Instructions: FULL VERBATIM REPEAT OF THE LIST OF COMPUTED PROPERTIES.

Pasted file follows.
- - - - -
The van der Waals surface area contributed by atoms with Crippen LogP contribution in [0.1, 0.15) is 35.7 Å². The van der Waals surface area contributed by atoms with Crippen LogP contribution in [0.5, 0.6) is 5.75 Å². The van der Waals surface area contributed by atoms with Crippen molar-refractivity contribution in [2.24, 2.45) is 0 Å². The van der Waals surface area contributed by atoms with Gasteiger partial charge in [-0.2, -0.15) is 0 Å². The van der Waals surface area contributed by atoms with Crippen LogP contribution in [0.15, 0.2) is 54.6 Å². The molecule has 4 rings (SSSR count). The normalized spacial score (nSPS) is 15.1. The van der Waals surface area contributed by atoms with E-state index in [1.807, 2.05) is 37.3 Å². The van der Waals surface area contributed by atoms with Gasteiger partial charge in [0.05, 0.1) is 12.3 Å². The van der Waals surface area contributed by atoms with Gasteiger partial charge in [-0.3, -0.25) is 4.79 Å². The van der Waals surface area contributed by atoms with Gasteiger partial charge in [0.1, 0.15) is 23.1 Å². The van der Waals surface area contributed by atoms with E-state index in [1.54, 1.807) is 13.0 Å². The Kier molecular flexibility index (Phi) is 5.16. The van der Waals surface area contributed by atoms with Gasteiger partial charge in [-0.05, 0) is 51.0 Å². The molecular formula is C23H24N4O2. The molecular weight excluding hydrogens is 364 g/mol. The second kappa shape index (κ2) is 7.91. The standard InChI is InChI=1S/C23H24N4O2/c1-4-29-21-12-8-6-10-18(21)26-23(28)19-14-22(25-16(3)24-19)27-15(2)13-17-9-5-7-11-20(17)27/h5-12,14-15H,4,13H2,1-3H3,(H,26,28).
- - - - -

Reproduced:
The van der Waals surface area contributed by atoms with Crippen LogP contribution in [0.1, 0.15) is 35.7 Å². The van der Waals surface area contributed by atoms with Crippen LogP contribution in [0.5, 0.6) is 5.75 Å². The van der Waals surface area contributed by atoms with Crippen molar-refractivity contribution in [2.24, 2.45) is 0 Å². The van der Waals surface area contributed by atoms with Gasteiger partial charge in [-0.2, -0.15) is 0 Å². The van der Waals surface area contributed by atoms with Crippen LogP contribution in [0.15, 0.2) is 54.6 Å². The molecule has 4 rings (SSSR count). The normalized spacial score (nSPS) is 15.1. The van der Waals surface area contributed by atoms with E-state index in [1.807, 2.05) is 37.3 Å². The van der Waals surface area contributed by atoms with Gasteiger partial charge in [0.05, 0.1) is 12.3 Å². The van der Waals surface area contributed by atoms with Gasteiger partial charge in [-0.3, -0.25) is 4.79 Å². The van der Waals surface area contributed by atoms with Gasteiger partial charge in [0.1, 0.15) is 23.1 Å². The van der Waals surface area contributed by atoms with E-state index in [1.54, 1.807) is 13.0 Å². The Kier molecular flexibility index (Phi) is 5.16. The van der Waals surface area contributed by atoms with Gasteiger partial charge in [-0.05, 0) is 51.0 Å². The molecular formula is C23H24N4O2. The molecular weight excluding hydrogens is 364 g/mol. The second kappa shape index (κ2) is 7.91. The standard InChI is InChI=1S/C23H24N4O2/c1-4-29-21-12-8-6-10-18(21)26-23(28)19-14-22(25-16(3)24-19)27-15(2)13-17-9-5-7-11-20(17)27/h5-12,14-15H,4,13H2,1-3H3,(H,26,28).